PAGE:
Rick West has had one of the steadier jobs in rock & roll music since 1962, when he joined the Tremeloes. He's played on hits selling in the millions on both sides of the Atlantic, and also managed to carve out a name for himself as something of an innovator during the 1960s. He was born Richard Westwood, in Dagenham, Essex, England, in 1943, and was fascinated by the guitar from an early age. He got his first real guitar at age 12, and was later inspired to go electric after seeing Bert Weedon play -- his first amplifier was made from a radio speaker, and used a World War II tank microphone as a pickup. West was a fan of skiffle artists such as Lonnie Donegan and Johnny Duncan, and passed through several such local bands in the late '50s, one of which included Mick Clarke, later of the Rubettes. He subsequently joined Tony Rivers & the Castaways, and from there, in 1962, became a member of the Tremeloes. Fronted by Brian Poole, the group enjoyed a two-year string of hits in a stomping Merseybeat style, but after Poole's departure in 1965, their sound evolved into more of a pop/rock vein.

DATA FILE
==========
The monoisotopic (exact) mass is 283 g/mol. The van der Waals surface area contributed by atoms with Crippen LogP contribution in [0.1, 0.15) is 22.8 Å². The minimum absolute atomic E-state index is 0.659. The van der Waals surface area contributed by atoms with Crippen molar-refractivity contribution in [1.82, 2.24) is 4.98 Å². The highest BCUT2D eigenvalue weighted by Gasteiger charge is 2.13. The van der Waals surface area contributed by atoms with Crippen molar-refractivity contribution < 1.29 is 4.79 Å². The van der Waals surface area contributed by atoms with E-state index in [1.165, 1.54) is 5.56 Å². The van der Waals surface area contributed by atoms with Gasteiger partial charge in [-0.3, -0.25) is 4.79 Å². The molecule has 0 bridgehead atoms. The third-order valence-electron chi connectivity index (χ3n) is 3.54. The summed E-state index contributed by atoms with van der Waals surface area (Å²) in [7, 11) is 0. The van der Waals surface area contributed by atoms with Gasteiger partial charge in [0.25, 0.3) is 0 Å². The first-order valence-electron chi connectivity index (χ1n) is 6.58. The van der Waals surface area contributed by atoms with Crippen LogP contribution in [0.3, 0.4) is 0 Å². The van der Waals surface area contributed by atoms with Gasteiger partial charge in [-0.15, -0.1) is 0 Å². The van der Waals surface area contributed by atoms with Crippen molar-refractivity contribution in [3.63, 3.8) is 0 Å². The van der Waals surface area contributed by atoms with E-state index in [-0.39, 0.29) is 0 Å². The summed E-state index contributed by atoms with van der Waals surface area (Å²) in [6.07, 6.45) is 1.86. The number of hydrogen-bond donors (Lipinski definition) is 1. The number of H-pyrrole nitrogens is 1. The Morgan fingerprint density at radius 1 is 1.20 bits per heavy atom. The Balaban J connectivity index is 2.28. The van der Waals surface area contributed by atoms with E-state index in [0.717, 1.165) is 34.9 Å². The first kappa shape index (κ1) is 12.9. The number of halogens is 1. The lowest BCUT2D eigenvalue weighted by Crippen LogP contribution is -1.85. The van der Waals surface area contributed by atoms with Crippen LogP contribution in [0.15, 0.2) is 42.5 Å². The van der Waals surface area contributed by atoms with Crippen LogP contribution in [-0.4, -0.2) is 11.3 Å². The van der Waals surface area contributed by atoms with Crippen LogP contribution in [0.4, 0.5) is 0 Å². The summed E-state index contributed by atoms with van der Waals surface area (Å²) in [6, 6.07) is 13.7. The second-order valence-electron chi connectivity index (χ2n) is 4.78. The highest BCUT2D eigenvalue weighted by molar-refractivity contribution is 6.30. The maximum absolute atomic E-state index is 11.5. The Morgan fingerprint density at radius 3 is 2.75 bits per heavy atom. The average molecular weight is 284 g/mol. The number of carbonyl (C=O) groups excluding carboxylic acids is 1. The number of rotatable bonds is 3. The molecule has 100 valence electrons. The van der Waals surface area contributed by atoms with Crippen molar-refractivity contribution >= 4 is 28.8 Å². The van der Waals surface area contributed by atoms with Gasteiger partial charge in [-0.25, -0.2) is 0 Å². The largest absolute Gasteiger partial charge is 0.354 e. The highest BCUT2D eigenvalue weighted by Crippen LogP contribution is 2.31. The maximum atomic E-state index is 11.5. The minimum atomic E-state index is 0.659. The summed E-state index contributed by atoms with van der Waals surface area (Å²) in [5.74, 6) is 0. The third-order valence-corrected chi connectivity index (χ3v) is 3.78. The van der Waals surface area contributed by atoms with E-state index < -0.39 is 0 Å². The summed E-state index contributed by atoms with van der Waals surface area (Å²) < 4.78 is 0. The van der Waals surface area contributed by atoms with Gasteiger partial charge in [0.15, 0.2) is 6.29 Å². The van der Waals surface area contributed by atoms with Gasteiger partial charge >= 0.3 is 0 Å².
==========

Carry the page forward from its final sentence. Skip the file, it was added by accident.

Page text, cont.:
West's instruments often set him apart from his peers, even in his late skiffle days, when he owned one of a handful of Fender Stratocasters in England. In later years, he has favored Fender and Gibson guitars. In the early '60s, he was already an innovator -- after joining the Tremeloes, he started making use of a controllable fuzztone sound on-stage, through carefully overloading an echo chamber. The Tremeloes were regarded as something of a lightweight group, but West's playing drew a lot of players from more respected bands to their shows. The fuzztone sound he mastered was impressive enough to attract the attention of such guitar luminaries as the Shadows' Hank Marvin and the Rolling Stones' Brian Jones. He was also one of the very few guitarists to use an electric sitar on-stage. The group's chart presence faded after the 1960s, and since then, West and drummer/vocalist Dave Munden have kept the Tremeloes' lineup going.